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New Acid Etched Titanium Dental Implant Surface

by Juodzbalys-D D S Gintaras, Ann Wennerberg-Phd, Gintaras Juodzbalys, Marija Sapragoniene, Ann Wennerberg
Stomatologija Baltic Dental and Maxillofacial Journal Stomatologija, Baltic Dental and Maxillofacial Journal ()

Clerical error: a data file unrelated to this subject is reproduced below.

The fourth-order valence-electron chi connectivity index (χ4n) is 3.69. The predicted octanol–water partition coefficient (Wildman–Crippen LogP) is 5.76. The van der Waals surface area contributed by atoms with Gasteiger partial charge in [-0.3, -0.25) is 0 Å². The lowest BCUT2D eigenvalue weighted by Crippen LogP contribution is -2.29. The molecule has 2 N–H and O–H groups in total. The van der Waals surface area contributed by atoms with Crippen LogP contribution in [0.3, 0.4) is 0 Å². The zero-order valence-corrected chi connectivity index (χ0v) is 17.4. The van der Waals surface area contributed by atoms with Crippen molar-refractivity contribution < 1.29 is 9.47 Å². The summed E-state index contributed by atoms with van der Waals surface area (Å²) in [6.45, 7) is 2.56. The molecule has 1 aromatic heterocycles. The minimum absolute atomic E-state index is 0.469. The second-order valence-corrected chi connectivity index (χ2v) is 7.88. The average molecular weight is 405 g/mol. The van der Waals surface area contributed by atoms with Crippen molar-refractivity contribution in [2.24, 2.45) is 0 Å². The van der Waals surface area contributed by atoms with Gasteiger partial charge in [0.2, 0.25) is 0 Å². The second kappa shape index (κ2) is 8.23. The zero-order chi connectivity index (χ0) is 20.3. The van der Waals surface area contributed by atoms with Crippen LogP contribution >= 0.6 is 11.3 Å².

SUMMARY The purpose of this investigation was to create an acid etched implant surface that results in a surface similar to that gained by using sandblasting combined with acid etching and to compare it with surfaces of commercially available screw-type implants. Titanium grade V discs were machined in preparation for acid etching. Tests were carried out using different acids and their combinations with variable time exposures. All etched surfaces were scanned with electron microscope (JEOL JSM-5600, Japan) and digital images were made for visual evaluation and description of the surfaces. The etched surfaces were evaluated for surface morphology (combination of micro roughness and waviness) and were best attained by a combina-tion of sulphuric and hydrochloric acids. The etched titanium discs were fixed in resin (two were cut and polished and two – scored and fractured) and the surface profile was examined in. The second part of the investigation used screw-shaped titanium implants. Twenty-eight screw-shaped implants that were manufactured from commercially available titanium grade V, were se-lected and divided into two groups: 3 implants as controls (machined surface) and 25 implants processed using the etching methods used in the first part of the investigation. Magnifications of 27, 200 and 2000 were used to analyse the first two consecutive crests of threads, flanks and root of threads of each implant with the treated surface. A three-dimensional optical interferometer (Micro-Xam, Phase-Shift, USA) was used to characterize the surface roughness of both control and test groups. Three screws were selected from each group and measured at 9 sites: 3 measurements each on the crest, root and flank of the threads. To describe the surface roughness in numbers, the following parameters were used: the average height deviation (Sa), the developed interfacial area ratio (Sdr), the fastest decay autocorrelation length (Sal) and the density of summits (Sds). Surfaces of 5 commercially available screw-type implants and the experimental ones were comparatively analyzed. It was concluded that the new experimental etched titanium surface had features of a roughened titanium surface with glossily micro-roughness and large waviness. In general, the ex-perimental surface was significantly rougher than the selected commercially available implants and similar to SLA treated surface (top Sa 2,08µm (SD 0,36); Sdr 1,34µm (SD 0,3); valley – 1,16µm (SD 0,1) and 0,68µm (SD 0,1); flank – 2,24µm (SD 0,8) and 1,27µm (SD 0,1) respectively).

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